Ryan Leaf, promoting his book, "596 Switch," earlier this month. (Dean Hare / AP)

There is no information on the type of Harrison’s tumor or what his treatment will be, although ESPN reported that the long-term prognosis for both his life and career “appear to be good.” He is not expected to play again this season and Lions Coach Jim Schwartz would say only that “it’s a privacy issue and I’m not going to comment on it.”

Leaf’s tumor, discovered when he complained of dizziness and blurred vision, was removed in a seven-hour procedure in May. In a chat with Seattle Times readers, Leaf, 35, revealed that he’ll soon begin six weeks of radiation treatment.

“I had most of the tumor removed back in May,” said Leaf, the No. 2 pick behind Peyton Manning in the 1998 NFL Draft. He retired after a failed pro career in 2002. “I’m very grateful and blessed that it was benign. I do have to go to Southern California and go through six weeks of radiation starting in the middle of November, but it’s just another bridge I need to cross.”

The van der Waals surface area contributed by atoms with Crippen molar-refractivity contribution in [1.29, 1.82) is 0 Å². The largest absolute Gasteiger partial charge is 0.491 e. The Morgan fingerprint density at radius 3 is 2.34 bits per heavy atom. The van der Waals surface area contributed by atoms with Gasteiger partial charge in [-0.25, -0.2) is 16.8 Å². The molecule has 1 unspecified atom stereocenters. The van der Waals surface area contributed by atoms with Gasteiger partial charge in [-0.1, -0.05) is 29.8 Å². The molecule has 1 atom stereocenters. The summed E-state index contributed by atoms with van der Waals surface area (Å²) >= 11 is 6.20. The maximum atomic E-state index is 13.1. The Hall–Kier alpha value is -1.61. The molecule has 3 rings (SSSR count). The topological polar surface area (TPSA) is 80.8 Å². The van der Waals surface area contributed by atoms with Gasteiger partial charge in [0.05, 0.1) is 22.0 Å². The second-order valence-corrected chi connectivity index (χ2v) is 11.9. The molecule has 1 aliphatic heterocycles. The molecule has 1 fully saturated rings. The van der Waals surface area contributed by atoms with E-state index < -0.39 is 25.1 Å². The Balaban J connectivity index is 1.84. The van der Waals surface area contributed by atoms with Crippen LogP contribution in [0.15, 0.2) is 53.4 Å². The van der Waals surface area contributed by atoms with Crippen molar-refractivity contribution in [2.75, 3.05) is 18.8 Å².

The discovery of Harrison’s tumor appears to be the result of a lucky series of events: He left the Philadelphia Eagles as a free agent in August and signed with the Lions, who used him infrequently. The Eagles went with Ronnie Brown and quickly soured on him after his poor decision to try a pass on the goal line in a game against San Francisco. The Lions, with Jahvid Best suffering another concussion, needed help at RB and preferred Brown to Harrison. The Eagles were happy to make a deal, doing so just before the trade deadline Tuesday. Harrison’s tumor was discovered by Eagles doctors during his physical and the trade was voided.

There is precedent for playing again. St. Louis Rams rookie defensive end Robert Quinn had surgery to remove a brain tumor during his senior year at North Carolina. (He was suspended for the season because he received improper benefits.)

The Eagles and Harrison’s agent declined to comment Thursday.